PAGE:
The Center for Great Plains Studies at the University of Nebraska-Lincoln has bestowed the book with the Great Plains Distinguished Book Prize, and the Kansas Center for the Book at the State Library of Kansas selected the work as a 2012 Kansas Notable Book.
Leiker co-write the book with Ramon Powers, emeritus director of the Kansas State Historical Society. The book is published by the University of Oklahoma Press and is available through them.
According to the Center for Great Plains Studies, its book award “was created to emphasize the interdisciplinary importance of the Great Plains in today's publishing and educational market.”
Leiker and Powers split a $5,000 prize and will be invited to present at the University of Nebraska during the fall semester of 2012.
The Kansas Notable Books List recognizes 15 books a year that are either by Kansas authors or about Kansas.
Throughout the award year, Kansas Center for the Book promotes all the titles on that year's list electronically, at literary events, and among librarians and booksellers.
“The Northern Cheyenne Exodus in History and Memory” tells the story of the forced exodus of the Northern Cheyennes from Indian Territory in 1878.
The first two chapters of the book are a retelling of the historic event, Leiker said, but the last three chapters examine the incident from the point of view of memory, of how the story is retold today, not only by the Cheyenne descendants but by the descendants of the white settlers – some of whom are still living in northwestern Kansas.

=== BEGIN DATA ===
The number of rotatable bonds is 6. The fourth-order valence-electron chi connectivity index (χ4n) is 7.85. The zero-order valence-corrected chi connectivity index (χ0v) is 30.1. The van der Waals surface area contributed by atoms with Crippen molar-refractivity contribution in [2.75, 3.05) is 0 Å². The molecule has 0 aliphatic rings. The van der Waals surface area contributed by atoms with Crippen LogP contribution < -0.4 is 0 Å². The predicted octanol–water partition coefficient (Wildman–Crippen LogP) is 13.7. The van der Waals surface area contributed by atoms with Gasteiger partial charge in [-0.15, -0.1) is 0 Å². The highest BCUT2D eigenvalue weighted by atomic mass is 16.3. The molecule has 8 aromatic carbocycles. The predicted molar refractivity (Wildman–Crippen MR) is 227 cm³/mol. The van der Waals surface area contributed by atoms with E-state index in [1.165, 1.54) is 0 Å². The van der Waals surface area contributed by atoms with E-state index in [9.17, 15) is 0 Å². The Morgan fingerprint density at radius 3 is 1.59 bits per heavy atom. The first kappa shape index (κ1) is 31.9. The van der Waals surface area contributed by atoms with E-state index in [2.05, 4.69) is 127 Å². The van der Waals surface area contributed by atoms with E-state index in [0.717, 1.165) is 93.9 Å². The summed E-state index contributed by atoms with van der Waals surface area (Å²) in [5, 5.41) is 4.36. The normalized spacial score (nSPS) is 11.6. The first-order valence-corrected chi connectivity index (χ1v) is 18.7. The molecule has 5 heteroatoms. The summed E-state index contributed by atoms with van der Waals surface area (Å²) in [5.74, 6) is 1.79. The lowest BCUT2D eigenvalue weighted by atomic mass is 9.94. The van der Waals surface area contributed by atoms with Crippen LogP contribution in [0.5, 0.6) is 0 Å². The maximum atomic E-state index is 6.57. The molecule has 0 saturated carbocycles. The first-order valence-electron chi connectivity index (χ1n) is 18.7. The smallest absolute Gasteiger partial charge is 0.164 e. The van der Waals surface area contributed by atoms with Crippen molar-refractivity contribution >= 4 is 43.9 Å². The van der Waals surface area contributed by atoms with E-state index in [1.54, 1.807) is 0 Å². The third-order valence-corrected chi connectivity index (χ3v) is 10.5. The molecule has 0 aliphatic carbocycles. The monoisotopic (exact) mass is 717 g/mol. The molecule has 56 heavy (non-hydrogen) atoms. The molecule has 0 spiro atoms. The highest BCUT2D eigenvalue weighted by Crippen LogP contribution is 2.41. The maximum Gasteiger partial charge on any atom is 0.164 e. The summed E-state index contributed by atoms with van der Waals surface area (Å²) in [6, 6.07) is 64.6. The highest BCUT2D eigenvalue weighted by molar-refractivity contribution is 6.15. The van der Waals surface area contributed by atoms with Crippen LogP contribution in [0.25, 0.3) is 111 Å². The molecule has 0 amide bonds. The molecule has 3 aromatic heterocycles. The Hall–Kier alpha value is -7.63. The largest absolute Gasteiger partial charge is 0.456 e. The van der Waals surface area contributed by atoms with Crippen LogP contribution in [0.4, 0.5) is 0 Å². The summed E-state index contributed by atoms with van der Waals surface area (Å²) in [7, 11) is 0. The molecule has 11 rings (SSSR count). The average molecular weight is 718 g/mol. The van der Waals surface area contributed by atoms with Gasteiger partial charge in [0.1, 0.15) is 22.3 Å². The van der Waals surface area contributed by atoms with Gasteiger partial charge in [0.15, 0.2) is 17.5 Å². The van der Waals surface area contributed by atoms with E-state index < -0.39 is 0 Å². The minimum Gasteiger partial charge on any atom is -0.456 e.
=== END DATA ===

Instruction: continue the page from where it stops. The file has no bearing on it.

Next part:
“The real story here is the memory. Historians can go through the records – the newspaper accounts, the military documents – and we can pretty much piece together what happened. But the way people were remembering the story was vastly different,” he said.
Leiker was College Scholar for the spring semester of 2012 and delivered two presentations, based on the book, to the college community.
Leiker has taught history at JCCC since 2002. He received his doctorate degree in U.S. Social History from the University of Kansas and has served as the director of the Kansas Studies Institute, based at JCCC, since 2009.In addition to his latest book, he is also the author of “Racial Borders: Black Soldiers Along the Rio Grande” and “The Changing Village: A Centennial History of Antonino, Kansas 1905-2005.”